Regardless of the usage of deep learning and handcrafted methods, the dynamic information from videos and the effect of cross-ethnicity are rarely considered in face anti-spoofing. In this work, we propose a static-dynamic fusion mechanism for multi-modal face anti-spoofing. Inspired by motion divergences between real and fake faces, we incorporate the dynamic image calculated by rank pooling with static information into a conventional neural network (CNN) for each modality (i.e., RGB, Depth and infrared (IR)). Then, we develop a partially shared fusion method to learn complementary information from multiple modalities. Furthermore, in order to study the generalization capability of the proposal in terms of cross-ethnicity attacks and unknown spoofs, we introduce the largest public cross-ethnicity Face Anti-spoofing (CASIA-CeFA) dataset, covering 3 ethnicities, 3 modalities, 1607 subjects, and 2D plus 3D attack types. Experiments demonstrate that the proposed method achieves state-of-the-art results on CASIA-CeFA, CASIA-SURF, OULU-NPU and SiW.
Given a target image as query, person re-identification systems retrieve a ranked list of candidate matches on a per-camera basis. In deployed systems, a human operator scans these lists and labels sighted targets by touch or mouse-based selection. However, classical re-id approaches generate per-camera lists independently. Therefore, target identifications by operator in a subset of cameras cannot be utilized to improve ranking of the target in remaining set of network cameras. To address this shortcoming, we propose a novel sequential multi-camera re-id approach. The proposed approach can accommodate human operator inputs and provides early gains via a monotonic improvement in target ranking. At the heart of our approach is a fusion function which operates on deep feature representations of query and candidate matches. We formulate an optimization procedure custom-designed to incrementally improve query representation. Since existing evaluation methods cannot be directly adopted to our setting, we also propose two novel evaluation protocols. The results on two large-scale re-id datasets (Market-1501, DukeMTMC-reID) demonstrate that our multi-camera method significantly outperforms baselines and other popular feature fusion schemes. Additionally, we conduct a comparative subject-based study of human operator performance. The superior operator performance enabled by our approach makes a compelling case for its integration into deployable video-surveillance systems.
Robust machine learning is currently one of the most prominent topics which could potentially help shaping a future of advanced AI platforms that not only perform well in average cases but also in worst cases or adverse situations. Despite the long-term vision, however, existing studies on black-box adversarial attacks are still restricted to very specific settings of threat models (e.g., single distortion metric and restrictive assumption on target model's feedback to queries) and/or suffer from prohibitively high query complexity. To push for further advances in this field, we introduce a general framework based on an operator splitting method, the alternating direction method of multipliers (ADMM) to devise efficient, robust black-box attacks that work with various distortion metrics and feedback settings without incurring high query complexity. Due to the black-box nature of the threat model, the proposed ADMM solution framework is integrated with zeroth-order (ZO) optimization and Bayesian optimization (BO), and thus is applicable to the gradient-free regime. This results in two new black-box adversarial attack generation methods, ZO-ADMM and BO-ADMM. Our empirical evaluations on image classification datasets show that our proposed approaches have much lower function query complexities compared to state-of-the-art attack methods, but achieve very competitive attack success rates.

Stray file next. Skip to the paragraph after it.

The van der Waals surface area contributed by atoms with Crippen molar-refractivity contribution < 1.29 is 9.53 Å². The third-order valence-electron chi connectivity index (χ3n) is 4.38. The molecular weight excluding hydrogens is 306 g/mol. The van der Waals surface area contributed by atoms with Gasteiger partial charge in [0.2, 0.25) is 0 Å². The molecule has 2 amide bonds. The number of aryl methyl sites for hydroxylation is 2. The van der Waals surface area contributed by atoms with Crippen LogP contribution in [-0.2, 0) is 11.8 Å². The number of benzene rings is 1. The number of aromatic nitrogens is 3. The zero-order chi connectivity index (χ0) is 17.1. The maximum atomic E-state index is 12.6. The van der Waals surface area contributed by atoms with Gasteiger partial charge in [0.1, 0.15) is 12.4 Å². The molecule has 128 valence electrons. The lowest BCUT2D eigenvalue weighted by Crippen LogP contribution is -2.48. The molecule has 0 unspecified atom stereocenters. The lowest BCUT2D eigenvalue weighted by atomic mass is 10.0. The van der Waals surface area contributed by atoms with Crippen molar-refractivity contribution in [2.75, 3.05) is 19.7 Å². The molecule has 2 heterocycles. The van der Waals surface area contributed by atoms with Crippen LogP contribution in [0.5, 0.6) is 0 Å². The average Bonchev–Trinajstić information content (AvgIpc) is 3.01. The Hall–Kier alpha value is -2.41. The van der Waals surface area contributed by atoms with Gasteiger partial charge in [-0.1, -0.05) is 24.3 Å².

Convolutional neural network (CNN) and its variants have led to many state-of-art results in various fields. However, a clear theoretical understanding about them is still lacking. Recently, multi-layer convolutional sparse coding (ML-CSC) has been proposed and proved to equal such simply stacked networks (plain networks). Here, we think three factors in each layer of it including the initialization, the dictionary design and the number of iterations greatly affect the performance of ML-CSC. Inspired by these considerations, we propose two novel multi-layer models--residual convolutional sparse coding model (Res-CSC) and mixed-scale dense convolutional sparse coding model (MSD-CSC), which have close relationship with the residual neural network (ResNet) and mixed-scale (dilated) dense neural network (MSDNet), respectively. Mathematically, we derive the shortcut connection in ResNet as a special case of a new forward propagation rule on ML-CSC. We find a theoretical interpretation of the dilated convolution and dense connection in MSDNet by analyzing MSD-CSC, which gives a clear mathematical understanding about them. We implement the iterative soft thresholding algorithm (ISTA) and its fast version to solve Res-CSC and MSD-CSC, which can employ the unfolding operation for further improvements. At last, extensive numerical experiments and comparison with competing methods demonstrate their effectiveness using three typical datasets.